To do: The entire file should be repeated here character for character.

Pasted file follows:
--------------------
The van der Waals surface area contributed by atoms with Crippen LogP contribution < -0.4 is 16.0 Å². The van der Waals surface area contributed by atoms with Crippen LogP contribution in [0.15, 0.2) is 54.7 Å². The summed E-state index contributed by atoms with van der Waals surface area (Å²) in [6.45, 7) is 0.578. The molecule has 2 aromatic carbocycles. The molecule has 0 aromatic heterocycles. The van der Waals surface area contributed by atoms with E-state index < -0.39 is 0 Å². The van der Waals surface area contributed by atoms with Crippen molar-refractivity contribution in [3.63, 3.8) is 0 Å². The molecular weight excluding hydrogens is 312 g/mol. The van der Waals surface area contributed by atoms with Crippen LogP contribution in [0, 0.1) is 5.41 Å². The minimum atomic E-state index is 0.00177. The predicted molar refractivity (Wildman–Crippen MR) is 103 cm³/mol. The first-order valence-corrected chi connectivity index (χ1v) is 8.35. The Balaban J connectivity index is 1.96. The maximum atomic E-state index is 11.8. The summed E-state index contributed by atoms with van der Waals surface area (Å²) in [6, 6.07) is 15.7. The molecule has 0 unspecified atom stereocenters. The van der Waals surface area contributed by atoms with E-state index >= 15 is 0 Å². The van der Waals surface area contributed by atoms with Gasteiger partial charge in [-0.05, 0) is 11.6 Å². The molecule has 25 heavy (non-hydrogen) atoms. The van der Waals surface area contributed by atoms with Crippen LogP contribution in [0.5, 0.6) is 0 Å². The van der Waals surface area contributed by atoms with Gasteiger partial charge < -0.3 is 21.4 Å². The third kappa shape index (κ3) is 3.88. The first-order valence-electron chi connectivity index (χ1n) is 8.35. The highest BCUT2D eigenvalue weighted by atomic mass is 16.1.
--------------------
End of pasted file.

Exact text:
The van der Waals surface area contributed by atoms with Crippen LogP contribution < -0.4 is 16.0 Å². The van der Waals surface area contributed by atoms with Crippen LogP contribution in [0.15, 0.2) is 54.7 Å². The summed E-state index contributed by atoms with van der Waals surface area (Å²) in [6.45, 7) is 0.578. The molecule has 2 aromatic carbocycles. The molecule has 0 aromatic heterocycles. The van der Waals surface area contributed by atoms with E-state index < -0.39 is 0 Å². The van der Waals surface area contributed by atoms with Crippen molar-refractivity contribution in [3.63, 3.8) is 0 Å². The molecular weight excluding hydrogens is 312 g/mol. The van der Waals surface area contributed by atoms with Crippen LogP contribution in [0, 0.1) is 5.41 Å². The minimum atomic E-state index is 0.00177. The predicted molar refractivity (Wildman–Crippen MR) is 103 cm³/mol. The first-order valence-corrected chi connectivity index (χ1v) is 8.35. The Balaban J connectivity index is 1.96. The maximum atomic E-state index is 11.8. The summed E-state index contributed by atoms with van der Waals surface area (Å²) in [6, 6.07) is 15.7. The molecule has 0 unspecified atom stereocenters. The van der Waals surface area contributed by atoms with E-state index >= 15 is 0 Å². The van der Waals surface area contributed by atoms with Gasteiger partial charge in [-0.05, 0) is 11.6 Å². The molecule has 25 heavy (non-hydrogen) atoms. The van der Waals surface area contributed by atoms with Crippen LogP contribution in [0.5, 0.6) is 0 Å². The van der Waals surface area contributed by atoms with Gasteiger partial charge < -0.3 is 21.4 Å². The third kappa shape index (κ3) is 3.88. The first-order valence-electron chi connectivity index (χ1n) is 8.35. The highest BCUT2D eigenvalue weighted by atomic mass is 16.1.